Keywords: Colonization, Bacteria, Bargains, Family, Balance, CW- Pregnancy, CW- Suicide(?)
Review: The story makes a great point when looking at how important out microbial population is, our natural flora that helps us digest food and repel opportunistic dangers. It’s a common enough idea in science fiction but the solution here makes sense and really gets at some of the realities of settling other worlds, where if people don’t consider all aspects, great and small, disaster can strike. So they are dealing with the very small. With the microbes and bacteria. But, as Thandeka begins to suspect, they are missing the very large. What might be considered the will of the moon itself. It’s not exactly something that she can talk about with many others, as it’s a rather religious belief in a situation where science reigns. But it’s something she sees all the same, in the small things that are going wrong. That could continue to go wrong in a cascade that could wipe them out, as so many human colonization efforts in the setting have been. And so she has to weigh what might be her superstition against the welfare of the colony. Has to judge where she faith is leading her, and how she can really help her people become a part of the world that they have settled on. The result is in many ways tragic, especially for those left behind, but the piece does a good job of showing that as much as people need to take their remedy of eating the dirt of the place they settle in, so too might that dirt need to taste them, even if it means someone making a huge sacrifice to make that happen. It’s a powerful story, and very much worth checking out!
“An Irrational Love” by Marika Bailey (15206 words)
No Spoilers: In some ways this story is a sort of re-imagining of the story of the Labyrinth. Only the being caged in the dark depths is no monster. And the gods are not Greek but freshly conceived to weave a story of desire and violation, cages and family. The presumptive main character of the piece is a young woman named Ayo, at the heart of so many plots swirling around her. But, mostly, her own person with her own stubborn will and a deep longing for her family who have been taken from her. She’s a princess of sorts, but also a sacrifice, and there is no man coming to save and claim her. Instead the story is about justice, growth, and love over desire and ambition.
Keywords: Mythology, Family, Desire, Cages, Gods
Review: I love the way the quasi-retelling of the Labyrinth myth gives an added depth to the piece, the way that it changes the roles of Daedalus, the king, the Minotaur, everyone. It makes it a part of something larger, a wrong that happened between the gods, where one desired another and refused to take no for an answer, and so set into motion a kind of tragedy that seemed like it would only have a terrible outcome. Because those are the stakes that this covetous god set on the story, that either his will would be obeyed or he would make sure that everything drowned in blood and sorrow. For a lot time, it seems like it’s inevitable. That someone will have to lose for there to be an end to it. That a sacrifice has to be made. And maybe that’s just how the gods operate, assuming that once one of them makes the determination that what they want is more important than everything, the only way to stop them is through more death. Only...to hell with that. The story refuses to give into the power the god wields to try and force the world to either bend to him or else destroy the happiness of others. He’s shown as petulant and, ultimately, as vastly overestimating his own power, as dark and terrible as it might be. Because he doesn’t understand the power not of destruction, but creation. The power not of desire, but love, which is so very different. For me the story is about overcoming the weight of tragedy, of being able to shrug it off, not easily or effortlessly but still being able to refuse the violence of petulance that cannot stand for other people to be happy. And finding in the end that love is the stronger force and doesn’t need to sacrifice itself to defeat hate and greed. It’s a lovely and incredibly imaginative fantasy, with a sweeping world and a complex, rewarding plot. The characters are carefully rendered and wonderful, and the ending is everything I needed at the end of an issue about chains, and how they can be broken.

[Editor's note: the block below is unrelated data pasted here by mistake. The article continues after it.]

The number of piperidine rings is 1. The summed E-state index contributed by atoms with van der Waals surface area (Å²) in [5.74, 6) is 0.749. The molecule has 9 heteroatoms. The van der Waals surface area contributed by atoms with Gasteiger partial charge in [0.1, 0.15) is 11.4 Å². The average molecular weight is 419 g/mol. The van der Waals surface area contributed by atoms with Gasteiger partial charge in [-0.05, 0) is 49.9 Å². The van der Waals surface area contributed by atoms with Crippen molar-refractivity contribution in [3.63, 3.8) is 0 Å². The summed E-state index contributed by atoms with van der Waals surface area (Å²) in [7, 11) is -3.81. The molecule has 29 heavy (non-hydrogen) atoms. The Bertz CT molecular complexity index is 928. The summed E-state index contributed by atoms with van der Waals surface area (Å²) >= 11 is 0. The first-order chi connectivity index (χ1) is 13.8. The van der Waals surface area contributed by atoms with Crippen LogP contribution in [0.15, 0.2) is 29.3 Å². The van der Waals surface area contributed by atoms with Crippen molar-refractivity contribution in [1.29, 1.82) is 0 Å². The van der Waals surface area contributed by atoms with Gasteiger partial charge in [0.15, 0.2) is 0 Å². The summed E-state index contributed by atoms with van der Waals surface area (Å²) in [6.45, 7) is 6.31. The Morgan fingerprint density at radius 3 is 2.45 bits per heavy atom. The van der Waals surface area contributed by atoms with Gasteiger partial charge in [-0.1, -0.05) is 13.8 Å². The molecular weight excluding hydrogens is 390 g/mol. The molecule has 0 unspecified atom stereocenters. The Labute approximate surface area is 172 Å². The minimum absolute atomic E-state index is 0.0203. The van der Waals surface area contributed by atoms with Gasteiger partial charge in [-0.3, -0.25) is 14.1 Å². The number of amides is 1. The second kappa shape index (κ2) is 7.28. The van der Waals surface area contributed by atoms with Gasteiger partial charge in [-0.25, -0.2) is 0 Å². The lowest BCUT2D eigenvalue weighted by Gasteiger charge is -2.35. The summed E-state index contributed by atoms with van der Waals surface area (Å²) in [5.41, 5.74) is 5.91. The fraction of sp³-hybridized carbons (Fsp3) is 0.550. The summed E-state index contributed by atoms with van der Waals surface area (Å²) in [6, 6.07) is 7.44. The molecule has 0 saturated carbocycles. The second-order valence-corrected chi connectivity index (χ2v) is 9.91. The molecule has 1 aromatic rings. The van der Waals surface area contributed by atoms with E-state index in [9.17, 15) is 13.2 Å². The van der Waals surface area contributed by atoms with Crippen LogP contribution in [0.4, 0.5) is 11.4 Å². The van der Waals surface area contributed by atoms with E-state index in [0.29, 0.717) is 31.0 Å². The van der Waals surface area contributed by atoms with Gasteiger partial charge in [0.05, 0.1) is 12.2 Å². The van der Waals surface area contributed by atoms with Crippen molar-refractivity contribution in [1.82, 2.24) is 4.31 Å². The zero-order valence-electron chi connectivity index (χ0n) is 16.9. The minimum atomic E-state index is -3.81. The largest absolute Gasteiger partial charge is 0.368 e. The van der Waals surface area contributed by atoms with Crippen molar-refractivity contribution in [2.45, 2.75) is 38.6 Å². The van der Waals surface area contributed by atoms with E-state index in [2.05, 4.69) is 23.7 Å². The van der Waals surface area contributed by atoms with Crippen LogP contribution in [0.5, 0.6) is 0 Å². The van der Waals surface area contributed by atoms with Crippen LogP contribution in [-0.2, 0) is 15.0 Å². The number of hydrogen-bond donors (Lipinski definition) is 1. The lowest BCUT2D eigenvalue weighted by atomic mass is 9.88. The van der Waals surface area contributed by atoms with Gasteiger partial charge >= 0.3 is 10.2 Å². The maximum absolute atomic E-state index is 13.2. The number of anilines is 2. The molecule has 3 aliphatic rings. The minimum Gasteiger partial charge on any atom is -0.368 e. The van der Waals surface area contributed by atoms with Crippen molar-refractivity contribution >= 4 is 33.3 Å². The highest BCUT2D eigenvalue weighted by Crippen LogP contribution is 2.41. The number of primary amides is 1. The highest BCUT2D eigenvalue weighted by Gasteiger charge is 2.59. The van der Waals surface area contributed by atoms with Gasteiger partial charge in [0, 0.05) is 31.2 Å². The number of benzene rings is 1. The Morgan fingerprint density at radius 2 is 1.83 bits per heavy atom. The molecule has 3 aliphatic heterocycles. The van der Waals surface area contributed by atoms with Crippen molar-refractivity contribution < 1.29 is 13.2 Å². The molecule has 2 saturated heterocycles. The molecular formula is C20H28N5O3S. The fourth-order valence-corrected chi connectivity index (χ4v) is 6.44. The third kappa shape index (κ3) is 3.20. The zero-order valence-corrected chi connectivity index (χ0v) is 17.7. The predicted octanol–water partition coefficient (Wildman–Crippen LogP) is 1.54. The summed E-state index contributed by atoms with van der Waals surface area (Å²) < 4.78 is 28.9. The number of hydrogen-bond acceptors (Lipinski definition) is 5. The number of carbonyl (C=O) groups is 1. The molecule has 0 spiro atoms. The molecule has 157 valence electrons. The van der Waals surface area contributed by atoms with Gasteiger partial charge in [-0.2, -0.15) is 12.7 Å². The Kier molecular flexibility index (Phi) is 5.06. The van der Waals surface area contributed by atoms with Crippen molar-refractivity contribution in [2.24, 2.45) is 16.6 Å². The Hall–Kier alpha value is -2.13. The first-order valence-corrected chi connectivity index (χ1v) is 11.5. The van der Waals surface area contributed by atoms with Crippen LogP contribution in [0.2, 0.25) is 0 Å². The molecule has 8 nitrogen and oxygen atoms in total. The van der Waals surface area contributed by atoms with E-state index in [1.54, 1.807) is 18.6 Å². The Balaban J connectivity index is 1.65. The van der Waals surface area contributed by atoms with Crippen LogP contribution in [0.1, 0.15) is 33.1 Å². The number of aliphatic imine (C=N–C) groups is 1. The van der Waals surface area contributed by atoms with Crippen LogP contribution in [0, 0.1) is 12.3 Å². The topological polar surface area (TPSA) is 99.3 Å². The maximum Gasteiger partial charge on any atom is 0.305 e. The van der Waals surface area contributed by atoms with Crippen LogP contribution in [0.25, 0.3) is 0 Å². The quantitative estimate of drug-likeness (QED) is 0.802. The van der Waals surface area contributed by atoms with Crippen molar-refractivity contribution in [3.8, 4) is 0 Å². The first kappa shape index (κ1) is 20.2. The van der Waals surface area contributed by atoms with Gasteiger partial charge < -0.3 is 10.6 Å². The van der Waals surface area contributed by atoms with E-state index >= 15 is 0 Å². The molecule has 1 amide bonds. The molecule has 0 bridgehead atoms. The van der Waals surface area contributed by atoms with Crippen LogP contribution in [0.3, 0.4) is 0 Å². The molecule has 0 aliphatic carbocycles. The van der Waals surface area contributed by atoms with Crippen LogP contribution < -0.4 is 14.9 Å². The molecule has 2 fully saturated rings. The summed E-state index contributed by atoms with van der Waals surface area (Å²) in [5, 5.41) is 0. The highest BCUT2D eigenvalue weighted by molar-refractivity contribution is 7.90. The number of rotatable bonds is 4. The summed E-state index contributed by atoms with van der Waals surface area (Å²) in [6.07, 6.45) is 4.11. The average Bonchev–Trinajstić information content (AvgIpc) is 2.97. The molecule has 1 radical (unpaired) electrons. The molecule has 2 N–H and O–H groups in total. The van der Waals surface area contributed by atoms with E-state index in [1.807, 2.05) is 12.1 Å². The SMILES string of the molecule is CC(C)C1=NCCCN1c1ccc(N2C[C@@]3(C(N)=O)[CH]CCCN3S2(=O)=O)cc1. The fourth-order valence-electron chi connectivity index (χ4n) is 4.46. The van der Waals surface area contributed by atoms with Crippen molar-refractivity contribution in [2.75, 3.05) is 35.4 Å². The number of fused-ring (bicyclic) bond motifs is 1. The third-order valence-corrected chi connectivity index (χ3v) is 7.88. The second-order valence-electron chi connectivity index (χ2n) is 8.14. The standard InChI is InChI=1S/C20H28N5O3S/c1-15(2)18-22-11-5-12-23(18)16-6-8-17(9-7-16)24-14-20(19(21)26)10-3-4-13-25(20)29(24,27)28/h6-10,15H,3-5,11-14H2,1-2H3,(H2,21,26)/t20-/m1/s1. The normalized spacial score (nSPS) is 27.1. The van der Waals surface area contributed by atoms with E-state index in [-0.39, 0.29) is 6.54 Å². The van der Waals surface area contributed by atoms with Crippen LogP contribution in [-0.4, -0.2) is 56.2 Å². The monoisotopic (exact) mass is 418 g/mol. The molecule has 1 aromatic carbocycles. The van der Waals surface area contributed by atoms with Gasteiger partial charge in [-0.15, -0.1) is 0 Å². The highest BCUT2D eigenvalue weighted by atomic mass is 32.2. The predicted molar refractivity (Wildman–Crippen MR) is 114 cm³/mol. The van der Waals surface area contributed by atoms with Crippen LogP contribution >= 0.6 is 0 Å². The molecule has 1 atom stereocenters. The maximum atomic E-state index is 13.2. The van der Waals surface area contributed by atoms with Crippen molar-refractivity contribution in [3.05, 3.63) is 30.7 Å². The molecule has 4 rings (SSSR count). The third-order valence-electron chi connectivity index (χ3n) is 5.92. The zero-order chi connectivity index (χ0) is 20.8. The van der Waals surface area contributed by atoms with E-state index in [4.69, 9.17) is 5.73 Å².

“Not an ordinary dream” by Dike Okoro
This poem unfolds as couplets, or at least as two-line stanzas that give something of a breezy feel to it. There’s a lot of space, and the lines themselves are short, heightening the feel for me that there’s a lot of room on the page, that the text itself is only a part of what’s going on. Which makes sense to me for a poem that is about a dream, the narrator in the first half of the piece relating their night-time adventure in a place that seems to mirror our own world to some extent—a place where history is rejected, where people move through driven by commerce and a need to spend, not seeing what’s around them, the robots selling the food. The narrator gets caught, though, and for me there’s a sense of them not knowing really how to react. How to be. Feeling in some way that something is deeply wrong but pressured to just go with the flow. Waking to find that their voice is choked by a kind of indecision. One that resolves only by recognizing that the dream isn’t an ordinary one (hence the title). With that, though, the narrator seems content, whatever added power the dream might have not exactly, at least to me, provoking them to greater action. For me, I read it like a kind of wake-up-call, the dream meant to push the narrator into action, only once the narrator realizes that’s what it is, the urge to act is lost. They recline instead, perhaps thinking that if it’s a call, then they don’t have to do anything to help or heed it. Perhaps thinking that deciphering that it’s not ordinary was enough for one day. And that there’s a comfort for them that it’s not just random, not just a dream, even if they’re not really rising to do anything about it. And it’s a charming piece, full of a quiet possibility that lingers unfulfilled as the narrator basks a bit in this moment. Definitely a piece to spend some time with!